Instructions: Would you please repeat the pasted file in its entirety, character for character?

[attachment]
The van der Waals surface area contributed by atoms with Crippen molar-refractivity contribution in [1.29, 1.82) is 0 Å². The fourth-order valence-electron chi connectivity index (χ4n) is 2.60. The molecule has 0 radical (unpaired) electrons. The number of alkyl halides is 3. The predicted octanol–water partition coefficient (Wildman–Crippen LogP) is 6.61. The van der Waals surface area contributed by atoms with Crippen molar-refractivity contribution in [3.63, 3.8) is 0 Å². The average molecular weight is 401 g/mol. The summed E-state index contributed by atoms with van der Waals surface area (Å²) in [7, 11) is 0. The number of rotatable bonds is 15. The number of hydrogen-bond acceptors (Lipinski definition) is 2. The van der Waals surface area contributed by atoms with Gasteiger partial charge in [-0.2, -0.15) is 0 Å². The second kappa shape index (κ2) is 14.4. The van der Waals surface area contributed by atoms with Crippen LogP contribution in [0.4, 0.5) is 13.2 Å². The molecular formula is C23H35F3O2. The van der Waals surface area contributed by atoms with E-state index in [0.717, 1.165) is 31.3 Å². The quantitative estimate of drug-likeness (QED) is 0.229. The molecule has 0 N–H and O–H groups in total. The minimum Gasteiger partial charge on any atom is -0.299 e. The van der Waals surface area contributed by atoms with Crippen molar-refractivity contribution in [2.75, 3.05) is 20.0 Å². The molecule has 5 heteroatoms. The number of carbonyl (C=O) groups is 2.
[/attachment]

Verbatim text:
The van der Waals surface area contributed by atoms with Crippen molar-refractivity contribution in [1.29, 1.82) is 0 Å². The fourth-order valence-electron chi connectivity index (χ4n) is 2.60. The molecule has 0 radical (unpaired) electrons. The number of alkyl halides is 3. The predicted octanol–water partition coefficient (Wildman–Crippen LogP) is 6.61. The van der Waals surface area contributed by atoms with Crippen molar-refractivity contribution in [3.63, 3.8) is 0 Å². The average molecular weight is 401 g/mol. The summed E-state index contributed by atoms with van der Waals surface area (Å²) in [7, 11) is 0. The number of rotatable bonds is 15. The number of hydrogen-bond acceptors (Lipinski definition) is 2. The van der Waals surface area contributed by atoms with Gasteiger partial charge in [-0.2, -0.15) is 0 Å². The second kappa shape index (κ2) is 14.4. The van der Waals surface area contributed by atoms with Crippen LogP contribution in [0.4, 0.5) is 13.2 Å². The molecular formula is C23H35F3O2. The van der Waals surface area contributed by atoms with E-state index in [0.717, 1.165) is 31.3 Å². The quantitative estimate of drug-likeness (QED) is 0.229. The molecule has 0 N–H and O–H groups in total. The minimum Gasteiger partial charge on any atom is -0.299 e. The van der Waals surface area contributed by atoms with Crippen molar-refractivity contribution in [2.75, 3.05) is 20.0 Å². The molecule has 5 heteroatoms. The number of carbonyl (C=O) groups is 2.